JAKARTA ~ Indonesia now has enough money to pay for its development programs as prudent macroeconomic policies have resulted in a US$15-billion windfall that should be spent on reducing poverty, the World Bank said this week.
Cutting fuel subsidies in 2005, declining interest payments on its debt and increasing revenues have handed Indonesia the largest increase in fiscal resources for development since the oil boom of the mid-1970s, it said in a review of Indonesia’s public expenditure.
Indonesia should now increase public spending, particularly in infrastructure, education and health to keep its economy competitive in the long term.
It should raise infrastructure spending by two percentage points of gross domestic product to 5.4 percent, or an additional $6 billion a year, World Bank country director Andrew Steer told reporters.
“It would be very nice if it would be higher than that to catch up,” after a “lost decade” following the 1997-1998 Asian financial crisis, he said.
Indonesia has lowered its debt to GDP from almost 100 percent to below 40 percent.
“Right now the issue is not the shortage of money or financing. Money will come when there are the right designs and the right policies,” he said.
Water and electricity supply were two of the areas most in need of change, he said.
Only 40 percent of Indonesians have access to piped water and a third have no access to electricity.
The universal electricity tariff meant state power firm PLN had no incentive to expand the network because it would lose money on every new connection, he said.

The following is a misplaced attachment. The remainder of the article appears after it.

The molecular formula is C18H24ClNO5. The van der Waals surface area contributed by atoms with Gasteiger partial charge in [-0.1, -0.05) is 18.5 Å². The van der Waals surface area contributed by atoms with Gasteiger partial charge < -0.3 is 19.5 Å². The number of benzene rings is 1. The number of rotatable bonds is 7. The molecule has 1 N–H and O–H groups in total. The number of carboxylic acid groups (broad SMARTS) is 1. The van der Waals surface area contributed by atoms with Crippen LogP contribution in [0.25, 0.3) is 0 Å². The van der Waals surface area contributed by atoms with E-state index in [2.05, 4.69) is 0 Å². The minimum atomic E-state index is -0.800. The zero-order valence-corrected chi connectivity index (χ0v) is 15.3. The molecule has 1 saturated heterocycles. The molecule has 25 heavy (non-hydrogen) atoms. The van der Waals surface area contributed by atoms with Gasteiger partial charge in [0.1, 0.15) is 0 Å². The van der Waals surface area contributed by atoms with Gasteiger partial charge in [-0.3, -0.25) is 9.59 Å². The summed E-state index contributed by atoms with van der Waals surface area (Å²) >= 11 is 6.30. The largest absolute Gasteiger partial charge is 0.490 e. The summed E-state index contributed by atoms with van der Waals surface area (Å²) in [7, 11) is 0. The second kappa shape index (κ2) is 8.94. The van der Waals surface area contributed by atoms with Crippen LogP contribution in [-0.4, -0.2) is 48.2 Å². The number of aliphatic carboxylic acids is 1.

And local authorities now had the resources to reform water supply but had done very little.
“There’s nothing to stop rapid progress except political will,” he said.
But Steer said some of the additional money was already being well spent, particularly on education.
“They now need to figure out how to also spend money well in infrastructure,” he said.
Indonesia is also scaling up an anti-poverty program to reach all 75,000 villages in the next three years.
A second scheme based on successful programs in Mexico and Brazil would also give assistance to the poor but on conditions such as they put their children in school and provide proper nutrition, he said.
“In terms of helping the poor, they’ve got two programs that will become world class,” Steer said.
“It will enable the intergenerational transmission of poverty to be broken, at least for some poor people, because at the moment, the great tragedy worldwide is that if you’re born into a poor family, you’re going to be poor, so the trick is to break that transmission mechanism.”
Despite the progress made in recovering from the Asian financial crisis that plunged millions back into poverty, nearly 50 percent of the population still lives on less than $2 per day.